Partner, President, SS+K
Starting Salary: $17,500
Adjusted for inflation: $30,000
My first job was in 1992 at Ogilvy — then Ogilvy and Mather. I was accepted into the Media Training program an Assistant Media Buyer making approximately $17,500! Even in those days it was challenging to make ends meet on that wage. We used to count on the Upfront parties for food. It was basically peanut butter and jelly sandwiches for lunch and a gorge fest in the evening at whatever party I was invited to.
Chairman, CCO, BBDO Worldwide
Starting Salary: $4,000
Adjusted for inflation: $10,960
I made $4,000 ($10,960 in 2015) in 1981. Hahaha it’s true. Couldn’t find a job at a good place so I took intern money to be at one.
Co-Chairman, Partner, Goodby, Silverstein & Partners
Starting Salary: $15,000
Adjusted for inflation: $57,130
My first job was as a writer on Chevron at JWT San Francisco. A creative director friend told me that it was imperative to ask for exactly the right salary. 'If you go too high, they’ll wonder if they made a mistake hiring you. If you go too low, it’ll take you years to make it all back up.' I went for $15,000, which was $3,000 more than I was making as a newspaper reporter. You could actually live on that amount just fine in San Francisco in those days, as long as you shared a big Victorian with three other crazy people.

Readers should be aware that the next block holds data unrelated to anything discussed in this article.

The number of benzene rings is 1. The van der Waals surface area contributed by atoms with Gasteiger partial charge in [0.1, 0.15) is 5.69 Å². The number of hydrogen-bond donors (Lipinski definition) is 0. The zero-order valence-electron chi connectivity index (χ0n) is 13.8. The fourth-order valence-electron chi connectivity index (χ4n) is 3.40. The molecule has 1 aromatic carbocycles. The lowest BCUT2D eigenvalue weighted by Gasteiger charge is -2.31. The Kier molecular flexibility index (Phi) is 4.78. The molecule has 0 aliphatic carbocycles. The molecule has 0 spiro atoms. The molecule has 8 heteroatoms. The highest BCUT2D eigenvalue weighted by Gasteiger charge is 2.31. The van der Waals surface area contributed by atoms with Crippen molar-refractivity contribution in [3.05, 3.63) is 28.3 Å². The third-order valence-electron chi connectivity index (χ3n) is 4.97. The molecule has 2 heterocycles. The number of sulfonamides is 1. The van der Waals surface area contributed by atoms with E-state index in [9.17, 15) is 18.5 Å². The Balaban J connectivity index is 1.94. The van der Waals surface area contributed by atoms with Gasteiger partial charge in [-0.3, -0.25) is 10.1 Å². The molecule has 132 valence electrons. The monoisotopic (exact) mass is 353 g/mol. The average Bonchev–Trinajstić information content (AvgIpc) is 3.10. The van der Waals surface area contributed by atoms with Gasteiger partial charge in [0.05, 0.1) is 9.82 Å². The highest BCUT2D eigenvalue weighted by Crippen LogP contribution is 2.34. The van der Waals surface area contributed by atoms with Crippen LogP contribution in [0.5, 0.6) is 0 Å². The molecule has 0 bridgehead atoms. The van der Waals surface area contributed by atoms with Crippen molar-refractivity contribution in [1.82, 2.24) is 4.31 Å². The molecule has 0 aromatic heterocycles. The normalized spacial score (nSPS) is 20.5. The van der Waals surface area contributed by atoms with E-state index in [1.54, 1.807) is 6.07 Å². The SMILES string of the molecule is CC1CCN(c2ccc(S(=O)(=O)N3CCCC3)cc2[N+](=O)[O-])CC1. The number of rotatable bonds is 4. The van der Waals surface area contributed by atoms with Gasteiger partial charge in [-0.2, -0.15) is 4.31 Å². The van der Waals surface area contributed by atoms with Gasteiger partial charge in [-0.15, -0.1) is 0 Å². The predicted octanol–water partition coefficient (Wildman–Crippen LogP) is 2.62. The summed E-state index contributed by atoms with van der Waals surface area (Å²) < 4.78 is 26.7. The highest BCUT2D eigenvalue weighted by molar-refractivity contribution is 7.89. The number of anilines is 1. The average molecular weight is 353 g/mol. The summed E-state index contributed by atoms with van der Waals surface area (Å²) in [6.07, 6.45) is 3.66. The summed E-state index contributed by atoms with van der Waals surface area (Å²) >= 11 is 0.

Founder, CCO, FL&G
Starting Salary: $15,000
Adjusted for inflation: $24,330
When I first started out in the industry at BBDO New York, I was making about $15,000 per year. I had the very strange title of Permanent Part-Time Assistant Art Director, because I was working at BBDO while I was attending Pratt Institute. After I graduated, I was hired full-time as an Assistant Art Director, making $35,000. I have to be honest — it was hard. I left school with almost $100,000 in student loans and still had to pay for rent and all of the other basics required to live. Ramen became my food of choice. Luckily, because I was a creative, I could wear sneakers, jeans and a T-shirt to work.
Chairman, CEO, MDC Partners
Starting Salary: $9,000
Adjusted for inflation: $34,280
I was working for the legendary Phil Guarascio, as an Assistant Media Planner at Benton & Bowles. No Internet. No computers. No word processors. Spreadsheets were manual. And when we made mistakes, only White-Out saved the day.
CCO, Y&R NY
Starting Salary: $25,000
Adjusted for inflation: $40,500
It was hard, but I didn't know any better.
Founder, Chairman, Deep Focus
Starting Salary: $22,500
Adjusted for inflation: $33,500